Lang, James Thomas (1967) Hogbacks in North-Eastern England. Masters thesis, Durham University.
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Hogbacks are recumbent tombstones of the late PreConquest Age which have features peculiar to their class of monument and are confined chiefly to Northern England and southern Scotland. They are basically house-shaped and often have architectural features in their ornamentation but are distinguished from shrine tombs of the period by the convex roof which gives them their name. Many shrine tombs and grave slabs show the influence of hogbacks and some of these are considered in the chapters dealing with kindred monuments. A group of hogbacks have the notable feature of confronting, three dimensional end-beasts at the extremities of the stone, but not all, so the determining factor must remain the hogbacked roof. It is upon this definition that the studies of W. G. Collingwood and Baldwin Brown are based.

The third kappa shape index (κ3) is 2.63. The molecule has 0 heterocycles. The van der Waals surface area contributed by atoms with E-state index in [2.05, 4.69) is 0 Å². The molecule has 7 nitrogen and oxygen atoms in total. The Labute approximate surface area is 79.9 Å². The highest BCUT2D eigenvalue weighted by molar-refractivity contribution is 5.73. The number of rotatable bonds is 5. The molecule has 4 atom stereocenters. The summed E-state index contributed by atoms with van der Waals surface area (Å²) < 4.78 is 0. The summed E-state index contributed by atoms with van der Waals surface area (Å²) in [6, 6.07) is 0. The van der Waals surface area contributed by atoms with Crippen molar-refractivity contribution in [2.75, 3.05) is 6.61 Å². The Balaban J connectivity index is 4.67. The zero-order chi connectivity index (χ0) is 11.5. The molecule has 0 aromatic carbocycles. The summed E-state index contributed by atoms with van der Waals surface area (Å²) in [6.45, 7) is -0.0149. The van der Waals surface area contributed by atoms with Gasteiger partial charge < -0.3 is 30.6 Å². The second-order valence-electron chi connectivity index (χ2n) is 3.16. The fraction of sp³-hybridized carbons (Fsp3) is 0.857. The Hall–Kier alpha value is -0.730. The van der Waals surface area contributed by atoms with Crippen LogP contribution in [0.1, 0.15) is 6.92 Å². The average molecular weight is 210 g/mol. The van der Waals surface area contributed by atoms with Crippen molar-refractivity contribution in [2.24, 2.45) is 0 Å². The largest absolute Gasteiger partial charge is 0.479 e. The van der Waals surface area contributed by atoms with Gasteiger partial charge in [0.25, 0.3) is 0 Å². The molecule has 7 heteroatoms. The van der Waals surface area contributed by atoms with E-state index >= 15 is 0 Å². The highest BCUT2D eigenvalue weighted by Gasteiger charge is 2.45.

|Item Type:||Thesis (Masters)|
|Award:||Master of Arts|
|Faculty and Department:||Faculty of Social Sciences and Health > Archaeology, Department of|
|Copyright:||Copyright of this thesis is held by the author|
|Deposited On:||03 Mar 2017 16:08|